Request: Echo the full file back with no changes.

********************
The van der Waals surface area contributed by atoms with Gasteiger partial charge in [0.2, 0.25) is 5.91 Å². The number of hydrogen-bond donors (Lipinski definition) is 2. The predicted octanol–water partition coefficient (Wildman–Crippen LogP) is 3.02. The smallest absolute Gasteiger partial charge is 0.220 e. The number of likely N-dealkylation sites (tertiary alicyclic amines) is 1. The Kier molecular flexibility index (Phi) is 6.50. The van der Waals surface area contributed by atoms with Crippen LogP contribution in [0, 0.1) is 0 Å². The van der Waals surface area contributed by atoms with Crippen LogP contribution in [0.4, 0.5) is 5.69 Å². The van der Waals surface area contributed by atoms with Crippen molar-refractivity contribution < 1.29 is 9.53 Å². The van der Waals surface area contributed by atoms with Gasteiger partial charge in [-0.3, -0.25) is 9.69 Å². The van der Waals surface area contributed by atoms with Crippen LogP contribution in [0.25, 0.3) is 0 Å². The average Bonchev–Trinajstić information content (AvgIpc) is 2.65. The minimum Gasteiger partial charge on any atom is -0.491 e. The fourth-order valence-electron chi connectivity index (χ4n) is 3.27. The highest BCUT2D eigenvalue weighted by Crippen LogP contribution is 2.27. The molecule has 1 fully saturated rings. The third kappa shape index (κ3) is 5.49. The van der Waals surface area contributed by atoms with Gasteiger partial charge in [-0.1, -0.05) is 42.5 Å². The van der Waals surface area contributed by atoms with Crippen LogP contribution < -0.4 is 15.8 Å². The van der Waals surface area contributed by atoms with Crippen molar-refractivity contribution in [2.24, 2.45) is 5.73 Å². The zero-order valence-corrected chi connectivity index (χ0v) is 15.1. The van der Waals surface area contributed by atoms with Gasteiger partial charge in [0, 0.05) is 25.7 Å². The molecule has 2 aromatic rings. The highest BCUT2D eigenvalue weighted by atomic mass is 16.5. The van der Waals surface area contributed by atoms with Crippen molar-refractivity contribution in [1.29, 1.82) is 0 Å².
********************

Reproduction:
The van der Waals surface area contributed by atoms with Gasteiger partial charge in [0.2, 0.25) is 5.91 Å². The number of hydrogen-bond donors (Lipinski definition) is 2. The predicted octanol–water partition coefficient (Wildman–Crippen LogP) is 3.02. The smallest absolute Gasteiger partial charge is 0.220 e. The number of likely N-dealkylation sites (tertiary alicyclic amines) is 1. The Kier molecular flexibility index (Phi) is 6.50. The van der Waals surface area contributed by atoms with Crippen LogP contribution in [0, 0.1) is 0 Å². The van der Waals surface area contributed by atoms with Crippen LogP contribution in [0.4, 0.5) is 5.69 Å². The van der Waals surface area contributed by atoms with Crippen molar-refractivity contribution < 1.29 is 9.53 Å². The van der Waals surface area contributed by atoms with Gasteiger partial charge in [-0.3, -0.25) is 9.69 Å². The van der Waals surface area contributed by atoms with Crippen LogP contribution in [0.25, 0.3) is 0 Å². The average Bonchev–Trinajstić information content (AvgIpc) is 2.65. The minimum Gasteiger partial charge on any atom is -0.491 e. The fourth-order valence-electron chi connectivity index (χ4n) is 3.27. The highest BCUT2D eigenvalue weighted by Crippen LogP contribution is 2.27. The molecule has 1 fully saturated rings. The third kappa shape index (κ3) is 5.49. The van der Waals surface area contributed by atoms with Gasteiger partial charge in [-0.1, -0.05) is 42.5 Å². The van der Waals surface area contributed by atoms with Crippen LogP contribution < -0.4 is 15.8 Å². The van der Waals surface area contributed by atoms with Crippen molar-refractivity contribution in [2.24, 2.45) is 5.73 Å². The zero-order valence-corrected chi connectivity index (χ0v) is 15.1. The van der Waals surface area contributed by atoms with Gasteiger partial charge in [0, 0.05) is 25.7 Å². The molecule has 2 aromatic rings. The highest BCUT2D eigenvalue weighted by atomic mass is 16.5. The van der Waals surface area contributed by atoms with Crippen molar-refractivity contribution in [1.29, 1.82) is 0 Å².